Municipal officials tout film tax credit
With sunset looming, they tout jobs, money, and tourism
A GROUP OF MUNICIPAL OFFICIALS on Tuesday stepped up the drumbeat of support for the state’s film tax credit, which is set to expire in three years unless the Legislature intervenes to eliminate the law’s sunset provision.
At a State House event, officials from Lawrence, Worcester, Concord, Malden, Salem, and Cape Ann interspersed tales about movie stars and sets in their local communities with testimonials to the jobs, money, and tourism that film productions bring in. Even though the law won’t sunset until the end of 2022, the officials said, the Legislature needs to act long before then.
“Yes, this legislation has two years to go, but these projects take quite a long time in the planning stage,” said Erin Williams, the cultural development officer in Worcester.
Ryan Cook, a location manager, said time is particularly sensitive for TV series that can run for years on various streaming services. He noted Castle Rock, a Hulu series that is coming back to Massachusetts for season three, wants to run for many years. The production stores all its props and sets in local warehouses when it takes a break from filming.
Lawrence Mayor Dan Rivera said movies shooting in his community have brought significant spending to the area but also provided a “brand lift” for the city. He said photos of Ben Affleck and his mother having coffee in Lawrence did wonders for the city’s morale.
Erin Stevens, the communications manager in Concord, said Little Women gave a boost to the local economy and attracted a lot of tourism to the area.
Most of the officials talked up the benefits of the film tax credit and left the politics alone. The tax credit launched in 2006 with a scheduled sunset date of December 31, 2022. There have been a number of attempts to eliminate the tax credit or pare back its benefits, but all of them have failed because of the tax credit’s strong support in the House. But now tax credit supporters have to themselves get a measure passed to eliminate the sunset, and that may not be easy.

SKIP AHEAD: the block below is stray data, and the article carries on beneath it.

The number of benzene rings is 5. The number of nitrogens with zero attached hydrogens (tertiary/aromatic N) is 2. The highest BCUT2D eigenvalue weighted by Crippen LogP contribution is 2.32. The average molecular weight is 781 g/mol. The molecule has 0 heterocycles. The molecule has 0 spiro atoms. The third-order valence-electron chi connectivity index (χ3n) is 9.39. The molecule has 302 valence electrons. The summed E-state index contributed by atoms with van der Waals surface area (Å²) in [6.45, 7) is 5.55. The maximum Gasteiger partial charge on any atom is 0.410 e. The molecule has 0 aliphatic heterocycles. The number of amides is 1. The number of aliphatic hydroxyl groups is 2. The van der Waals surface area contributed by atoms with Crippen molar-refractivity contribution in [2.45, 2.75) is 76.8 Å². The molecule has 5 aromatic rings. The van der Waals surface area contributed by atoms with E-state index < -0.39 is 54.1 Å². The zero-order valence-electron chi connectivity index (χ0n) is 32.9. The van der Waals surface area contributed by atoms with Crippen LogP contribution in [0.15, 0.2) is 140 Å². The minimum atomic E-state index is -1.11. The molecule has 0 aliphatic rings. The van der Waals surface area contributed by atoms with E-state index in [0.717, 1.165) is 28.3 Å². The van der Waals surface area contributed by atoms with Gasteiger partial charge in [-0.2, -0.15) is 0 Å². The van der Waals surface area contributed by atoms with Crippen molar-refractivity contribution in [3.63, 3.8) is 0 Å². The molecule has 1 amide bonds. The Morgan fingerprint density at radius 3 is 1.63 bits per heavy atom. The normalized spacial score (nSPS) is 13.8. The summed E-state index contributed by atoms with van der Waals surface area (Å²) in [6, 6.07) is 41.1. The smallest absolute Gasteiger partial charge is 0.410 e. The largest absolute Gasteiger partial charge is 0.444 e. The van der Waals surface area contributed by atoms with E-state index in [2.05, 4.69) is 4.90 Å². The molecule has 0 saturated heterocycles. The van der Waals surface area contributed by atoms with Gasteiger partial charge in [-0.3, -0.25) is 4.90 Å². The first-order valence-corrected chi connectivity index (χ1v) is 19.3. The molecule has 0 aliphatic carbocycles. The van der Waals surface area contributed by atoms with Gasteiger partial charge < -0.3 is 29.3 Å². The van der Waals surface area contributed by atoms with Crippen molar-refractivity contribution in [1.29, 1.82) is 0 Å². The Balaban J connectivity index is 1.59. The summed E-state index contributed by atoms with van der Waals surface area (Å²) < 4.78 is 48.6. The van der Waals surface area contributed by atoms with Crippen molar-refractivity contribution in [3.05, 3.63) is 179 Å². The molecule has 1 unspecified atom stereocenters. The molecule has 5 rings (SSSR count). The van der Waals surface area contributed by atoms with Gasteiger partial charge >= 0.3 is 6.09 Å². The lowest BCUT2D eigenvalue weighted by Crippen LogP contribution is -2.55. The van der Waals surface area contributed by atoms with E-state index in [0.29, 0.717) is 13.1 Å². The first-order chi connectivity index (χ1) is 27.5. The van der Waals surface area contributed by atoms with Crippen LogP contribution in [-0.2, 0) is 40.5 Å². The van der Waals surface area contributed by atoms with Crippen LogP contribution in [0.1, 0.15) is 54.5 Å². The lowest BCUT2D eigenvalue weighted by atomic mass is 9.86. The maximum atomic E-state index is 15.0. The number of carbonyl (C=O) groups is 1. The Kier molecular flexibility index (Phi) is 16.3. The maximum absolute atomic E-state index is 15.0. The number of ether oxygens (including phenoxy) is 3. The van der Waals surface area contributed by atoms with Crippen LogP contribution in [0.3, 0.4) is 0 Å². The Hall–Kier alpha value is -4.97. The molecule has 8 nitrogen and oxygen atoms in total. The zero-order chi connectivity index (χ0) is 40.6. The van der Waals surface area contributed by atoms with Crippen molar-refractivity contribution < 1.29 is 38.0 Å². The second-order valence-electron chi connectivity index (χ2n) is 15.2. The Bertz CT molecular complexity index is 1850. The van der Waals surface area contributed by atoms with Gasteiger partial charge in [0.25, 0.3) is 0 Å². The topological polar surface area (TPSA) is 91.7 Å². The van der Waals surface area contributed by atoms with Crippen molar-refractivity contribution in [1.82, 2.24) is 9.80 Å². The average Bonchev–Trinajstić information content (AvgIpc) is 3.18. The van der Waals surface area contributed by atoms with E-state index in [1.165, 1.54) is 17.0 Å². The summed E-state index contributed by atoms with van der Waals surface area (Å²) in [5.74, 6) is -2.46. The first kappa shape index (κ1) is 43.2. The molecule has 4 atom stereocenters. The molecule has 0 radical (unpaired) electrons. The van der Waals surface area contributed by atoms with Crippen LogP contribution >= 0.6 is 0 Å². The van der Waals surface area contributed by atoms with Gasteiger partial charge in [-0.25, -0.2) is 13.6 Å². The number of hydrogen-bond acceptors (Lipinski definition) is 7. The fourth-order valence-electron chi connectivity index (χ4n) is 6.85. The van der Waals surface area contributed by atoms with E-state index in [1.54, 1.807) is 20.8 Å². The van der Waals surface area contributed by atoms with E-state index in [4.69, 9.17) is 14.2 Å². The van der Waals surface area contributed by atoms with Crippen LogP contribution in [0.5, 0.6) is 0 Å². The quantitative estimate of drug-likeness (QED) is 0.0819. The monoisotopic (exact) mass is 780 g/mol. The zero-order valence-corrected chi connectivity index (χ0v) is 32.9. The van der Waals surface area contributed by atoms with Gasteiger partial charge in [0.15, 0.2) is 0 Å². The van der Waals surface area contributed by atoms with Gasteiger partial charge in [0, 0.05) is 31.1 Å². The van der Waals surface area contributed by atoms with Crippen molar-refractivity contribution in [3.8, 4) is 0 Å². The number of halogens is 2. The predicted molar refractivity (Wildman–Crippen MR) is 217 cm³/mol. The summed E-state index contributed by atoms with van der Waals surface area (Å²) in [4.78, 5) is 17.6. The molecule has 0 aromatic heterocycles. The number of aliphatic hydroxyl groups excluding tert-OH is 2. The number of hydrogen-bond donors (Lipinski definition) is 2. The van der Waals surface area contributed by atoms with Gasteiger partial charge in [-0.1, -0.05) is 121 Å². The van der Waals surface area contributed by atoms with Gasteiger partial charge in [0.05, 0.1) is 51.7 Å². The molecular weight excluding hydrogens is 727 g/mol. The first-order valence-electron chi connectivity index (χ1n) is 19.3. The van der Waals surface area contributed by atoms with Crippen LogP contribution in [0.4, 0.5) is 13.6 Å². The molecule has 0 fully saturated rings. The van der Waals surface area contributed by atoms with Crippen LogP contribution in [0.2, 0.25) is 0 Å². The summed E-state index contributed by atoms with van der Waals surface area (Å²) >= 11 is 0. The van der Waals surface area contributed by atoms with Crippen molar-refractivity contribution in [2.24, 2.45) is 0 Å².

Sen. Michael Rodrigues of Westport, the chair of the Senate Ways and Means Committee, said recently that he has concerns about whether the benefits from the film credit exceed the costs.
The film tax credit offers anyone shooting films, TV shows, or commercials in Massachusetts a credit equal to 25 percent of whatever they spend. The credits can be converted into cash by either selling them back to the state at 90 percent of their face value or by selling them to a corporation or individual with a large tax liability in Massachusetts.“The data seem to prove that it’s very expensive, that it does not create many full-time equivalent jobs. There’s a burst of activity during a particular filming and then activity ceases when the film goes away. The credits tend to benefit out-of-state residents,” Rodrigues said.
Cook did not address those issues directly, but he indicated the film industry in Massachusetts would fade away if the tax credit – which he repeatedly described as an “incentive program” – were to expire. Cook noted a number of his colleagues have purchased homes and started families recently, but he said he and his wife haven’t done so yet.